History
Formalizing a lifelong tradition of philanthropy

When Jo Hershey Selden began The Hershey Foundation in 1986, she sought to honor her late husband, Alvin A. Hershey, through philanthropic deeds in support of their community.

Both Al and Jo lived their entire lives in the Cleveland area. Al was a devoted husband and father who had a successful career in the insurance industry as a general agent and company executive. In 1964, he acquired a small Ohio-based insurance company and, with the help of Jo and the children, began to develop the family business. Following Al's death at age 58 in 1974, his son, Barry J. Hershey, continued the family dream, building the nation-wide Capitol American Financial Corporation into an industry leader. In 1992, he took the company public on the New York Stock Exchange. When the company was sold in 1997, the Foundation's resources were greatly enhanced.

Jo successfully combined a career in the family business with an active life as wife, mother, and grandmother; yet she always found time and resources to support Cleveland's civic, cultural and religious organizations. The establishment of The Hershey Foundation simply formalized a well-established philanthropic tradition.

At first, Jo used the Foundation primarily as a vehicle for distributing annual gifts. She had a passion for the arts which she passed on to her children, along with her feeling of responsibility for supporting the city's cultural institutions. Her interest in education was heightened by her grandchildren's experiences in Montessori schools. She saw the benefits of Maria Montessori's educational philosophy and directed considerable support to Montessori schools in Cleveland.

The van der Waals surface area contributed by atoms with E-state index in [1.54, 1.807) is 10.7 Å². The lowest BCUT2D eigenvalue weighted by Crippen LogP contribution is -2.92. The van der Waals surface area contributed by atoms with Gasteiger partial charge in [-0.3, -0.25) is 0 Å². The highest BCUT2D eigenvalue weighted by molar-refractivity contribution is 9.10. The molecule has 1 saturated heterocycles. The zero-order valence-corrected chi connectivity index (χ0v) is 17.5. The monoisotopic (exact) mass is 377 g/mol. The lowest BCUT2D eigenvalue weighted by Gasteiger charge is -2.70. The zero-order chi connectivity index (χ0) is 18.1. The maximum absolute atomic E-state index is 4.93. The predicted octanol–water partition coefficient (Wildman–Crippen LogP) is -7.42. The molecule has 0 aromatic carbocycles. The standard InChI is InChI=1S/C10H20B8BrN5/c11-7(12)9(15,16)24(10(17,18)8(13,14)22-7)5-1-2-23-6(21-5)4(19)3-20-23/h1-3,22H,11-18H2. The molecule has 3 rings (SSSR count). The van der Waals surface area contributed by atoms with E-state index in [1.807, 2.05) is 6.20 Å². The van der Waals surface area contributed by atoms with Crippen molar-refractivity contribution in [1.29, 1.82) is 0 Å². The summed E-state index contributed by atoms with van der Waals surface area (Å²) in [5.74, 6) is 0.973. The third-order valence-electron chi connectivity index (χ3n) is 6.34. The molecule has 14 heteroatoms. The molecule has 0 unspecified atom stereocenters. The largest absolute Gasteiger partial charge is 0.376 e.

After Jo's death, by her design, management of the Foundation passed to her children Debra Hershey Guren, Carole Hershey Walters and Loren W. Hershey. They have honored and extended the philanthropic goals Jo established in her lifetime. Montessori education has remained a funding focus, as have other innovative education programs, especially those embodying Maria Montessori's child-centered approach to learning. Maintaining opportunities for all children to be engaged in the arts and stimulated by the sciences has been a continuing priority. The trustees have shown particular interest in providing start-up support for innovative children's programming, often serving as the catalyst for additional funding.